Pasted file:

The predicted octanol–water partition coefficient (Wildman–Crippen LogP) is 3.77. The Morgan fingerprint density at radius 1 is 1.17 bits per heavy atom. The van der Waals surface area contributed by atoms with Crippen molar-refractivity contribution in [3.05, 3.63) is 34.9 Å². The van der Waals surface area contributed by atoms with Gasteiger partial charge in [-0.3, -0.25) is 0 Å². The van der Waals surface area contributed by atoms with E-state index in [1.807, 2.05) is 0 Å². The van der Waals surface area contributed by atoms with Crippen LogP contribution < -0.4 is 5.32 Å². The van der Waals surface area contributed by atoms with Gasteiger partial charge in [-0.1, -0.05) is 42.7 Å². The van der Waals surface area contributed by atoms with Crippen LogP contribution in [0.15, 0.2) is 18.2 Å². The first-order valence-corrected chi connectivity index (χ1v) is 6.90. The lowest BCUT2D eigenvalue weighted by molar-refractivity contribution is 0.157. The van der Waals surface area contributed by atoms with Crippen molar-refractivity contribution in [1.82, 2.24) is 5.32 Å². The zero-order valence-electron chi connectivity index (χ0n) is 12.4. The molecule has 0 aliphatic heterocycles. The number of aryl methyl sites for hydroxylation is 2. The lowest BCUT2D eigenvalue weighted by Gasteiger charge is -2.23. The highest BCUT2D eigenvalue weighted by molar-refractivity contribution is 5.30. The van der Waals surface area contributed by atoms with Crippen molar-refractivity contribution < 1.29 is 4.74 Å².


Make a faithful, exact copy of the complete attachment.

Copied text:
The predicted octanol–water partition coefficient (Wildman–Crippen LogP) is 3.77. The Morgan fingerprint density at radius 1 is 1.17 bits per heavy atom. The van der Waals surface area contributed by atoms with Crippen molar-refractivity contribution in [3.05, 3.63) is 34.9 Å². The van der Waals surface area contributed by atoms with Gasteiger partial charge in [-0.3, -0.25) is 0 Å². The van der Waals surface area contributed by atoms with E-state index in [1.807, 2.05) is 0 Å². The van der Waals surface area contributed by atoms with Crippen LogP contribution < -0.4 is 5.32 Å². The van der Waals surface area contributed by atoms with Gasteiger partial charge in [-0.1, -0.05) is 42.7 Å². The van der Waals surface area contributed by atoms with Crippen LogP contribution in [0.15, 0.2) is 18.2 Å². The first-order valence-corrected chi connectivity index (χ1v) is 6.90. The lowest BCUT2D eigenvalue weighted by molar-refractivity contribution is 0.157. The van der Waals surface area contributed by atoms with Crippen molar-refractivity contribution in [1.82, 2.24) is 5.32 Å². The zero-order valence-electron chi connectivity index (χ0n) is 12.4. The molecule has 0 aliphatic heterocycles. The number of aryl methyl sites for hydroxylation is 2. The lowest BCUT2D eigenvalue weighted by Gasteiger charge is -2.23. The highest BCUT2D eigenvalue weighted by molar-refractivity contribution is 5.30. The van der Waals surface area contributed by atoms with Crippen molar-refractivity contribution < 1.29 is 4.74 Å².